TRANSPLANT FRONTIERS || From bad cough to lung transplant

First-in-Canada curriculum brings transplant recipients into the classroom to share their experiences with medical students.

Randy Tschetter was only 14 when he became sick in December 2014.

It started with a bad cough, which turned into chest pains. After a couple of frustrating doctor's appointments, he was admitted to the Valleyview Health Centre and treated for pneumonia but his condition continued to deteriorate. He was transferred to the University of Alberta Hospital in Edmonton.

His mother Katie was not just stressed, she was afraid.

Speaking to medical students in their physicianship course with her son, she recalled one incident when Randy was unable to breathe. She ran to a doctor and told him, "please doctor, you need to come help my son, he's gasping for air."

Although the Tschetter's knew Randy was very sick, they could not have anticipated what happened next. Intubated and unable to breathe, Randy needed a lung transplant.

"It was shocking when they (told me) I wasn't prepared for it," recalled Randy. "As I waited, I kept thinking that it wasn't going to happen, there weren't going to be any lungs for me."

But there were and Randy did receive a transplant. This Saturday will mark Randy's second anniversary for his new lungs.

Though the Tschetters knew Randy's transplant was necessary to save his life, the family still dealt with feelings of guilt and sadness for the family of their donor. They are forever grateful for the miracle that was given to them.

"If my donor's family decided not to give their lungs, I wouldn't have made it," said Randy.

Katie said it was very hard to know that someone else had to lose a child for Randy to get better, but their doctors were straightforward as they explained the process, and that helped.

Randy isn't able to do many of the activities he used to enjoy such as welding, operating the combine, or other farm activities where there are dusty conditions, but he has adjusted.

Randy's mom hopes sharing their story will benefit future transplant patients and believes it will help the budding physicians understand the impact of the care he received. The Tschetters have also made a point to educate those around them on the importance of organ donation and encourage everyone to register as organ donors.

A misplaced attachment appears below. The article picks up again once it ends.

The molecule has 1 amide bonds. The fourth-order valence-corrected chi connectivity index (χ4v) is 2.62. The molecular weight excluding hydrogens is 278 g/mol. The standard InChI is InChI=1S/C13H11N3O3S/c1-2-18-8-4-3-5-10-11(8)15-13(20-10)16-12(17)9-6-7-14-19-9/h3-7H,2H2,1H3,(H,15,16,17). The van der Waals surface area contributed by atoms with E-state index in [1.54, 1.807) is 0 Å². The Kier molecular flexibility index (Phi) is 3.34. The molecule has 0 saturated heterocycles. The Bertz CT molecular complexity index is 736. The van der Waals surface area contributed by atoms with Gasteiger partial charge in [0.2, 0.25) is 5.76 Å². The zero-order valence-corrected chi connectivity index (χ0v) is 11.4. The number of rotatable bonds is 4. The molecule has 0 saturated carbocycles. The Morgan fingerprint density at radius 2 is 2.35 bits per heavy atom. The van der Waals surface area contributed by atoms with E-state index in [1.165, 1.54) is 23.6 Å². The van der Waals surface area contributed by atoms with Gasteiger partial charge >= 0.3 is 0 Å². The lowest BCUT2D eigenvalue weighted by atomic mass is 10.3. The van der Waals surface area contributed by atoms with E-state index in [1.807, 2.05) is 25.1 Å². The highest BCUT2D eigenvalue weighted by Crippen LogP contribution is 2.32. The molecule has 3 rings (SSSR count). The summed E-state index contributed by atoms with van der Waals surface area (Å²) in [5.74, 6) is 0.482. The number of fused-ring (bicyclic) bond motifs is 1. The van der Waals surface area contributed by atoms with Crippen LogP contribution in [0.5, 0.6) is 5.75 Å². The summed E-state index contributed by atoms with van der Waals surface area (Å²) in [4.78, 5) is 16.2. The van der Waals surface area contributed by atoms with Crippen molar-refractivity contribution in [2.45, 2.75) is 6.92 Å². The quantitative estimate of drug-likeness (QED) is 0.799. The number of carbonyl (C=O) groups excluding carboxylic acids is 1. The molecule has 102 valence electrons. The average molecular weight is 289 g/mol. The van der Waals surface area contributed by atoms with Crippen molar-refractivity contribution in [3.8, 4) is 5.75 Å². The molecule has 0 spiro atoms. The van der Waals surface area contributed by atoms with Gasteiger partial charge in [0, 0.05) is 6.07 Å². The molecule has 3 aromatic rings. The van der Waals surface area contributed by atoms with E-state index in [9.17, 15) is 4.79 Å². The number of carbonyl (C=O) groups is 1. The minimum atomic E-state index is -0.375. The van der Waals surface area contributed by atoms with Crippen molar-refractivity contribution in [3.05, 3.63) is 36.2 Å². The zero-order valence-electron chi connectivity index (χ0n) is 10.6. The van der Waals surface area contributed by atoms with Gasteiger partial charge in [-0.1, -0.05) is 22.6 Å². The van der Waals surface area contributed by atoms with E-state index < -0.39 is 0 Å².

Lesson learned and applied

Jessica Luc was one of four members of a group of medical students who contacted the Undergraduate Medical Education office to develop curriculum about transplants that allows for this type of in-class presentation from transplant patients.

She wants medical students to better understand both sides of organ transplantation.

"There are two parts to every transplant: the recipient and the donor family," said Luc, who is also involved in transplant research. "It's important for medical students to recognize potential donors and how to talk to the donor family about these big, life-saving decisions which occur at some of life's most difficult times, at the death of a loved one.

"Although these situations are difficult, the silver lining is that many people can be helped by the generosity of organ and tissue donation by being given the gift of life and health. Education and awareness are key to meet the ever-increasing demand for organ and tissue donation and this can begin at the medical student-level where improved medical education translates to improved patient education."

Jack Zhang, a first-year medical student who attended the lecture thought the experience was invaluable, saying the lecture was "eye-opening."

"Nothing can replace the role of a patient mentor, " he stated. "We can talk about medical knowledge or the evidence behind transplant but it's never the same after you hear about the journey of the patient and their family, the power in that story cannot be replaced by anything else."

Student-driven transplant education

The Tschetters recounted their story to the medical students thanks to the initiative of Luc, Calvin Tseng, Teresa Li, and Betty Wang who felt that there was not a big enough focus on organ donation in their training and realized it was very unlikely they would ever be involved directly in organ donation. Collaborating with Helly Goez, the physicianship longitudinal themes course coordinator, the team worked to develop the new curriculum.

"The curricular teaching modules are unique across the country, in the way they are systematically weaved to span multiple years of medical school curriculum " said Goez. "Each one of these new organ donation modules focuses on a specific aspect from evidence-based medicine, through to ethics, social media, ethnic and cultural perspectives."

She believes that students need to understand what it takes for a family to make decisions on invasive therapies like transplantation. According to Goez, listening to patients share their story "opens windows of awareness" and gives the students a new perspective to the person at the heart of the patient-physician interaction.

"There is a human being that has a condition, it's not a condition that's attached to a human being, and each of us is very different," said Goez.

The curriculum is the result of a collaboration between many different parties, much like the process of an organ transplant.

"It takes a village, we involved different sub-specialty health care providers and enjoyed the nurturing collaboration with passionate students," said Goez.

The village extends beyond the university. The U of A medical student group co-authored a position statement with the Canadian Federation of Medical Students calling to implement a national curriculum across all medical schools.

The students are assessing the results of the new programming and will be presenting the results at the upcoming 2017 Canadian Conference on Medical Education.

- with files from Ross Neitz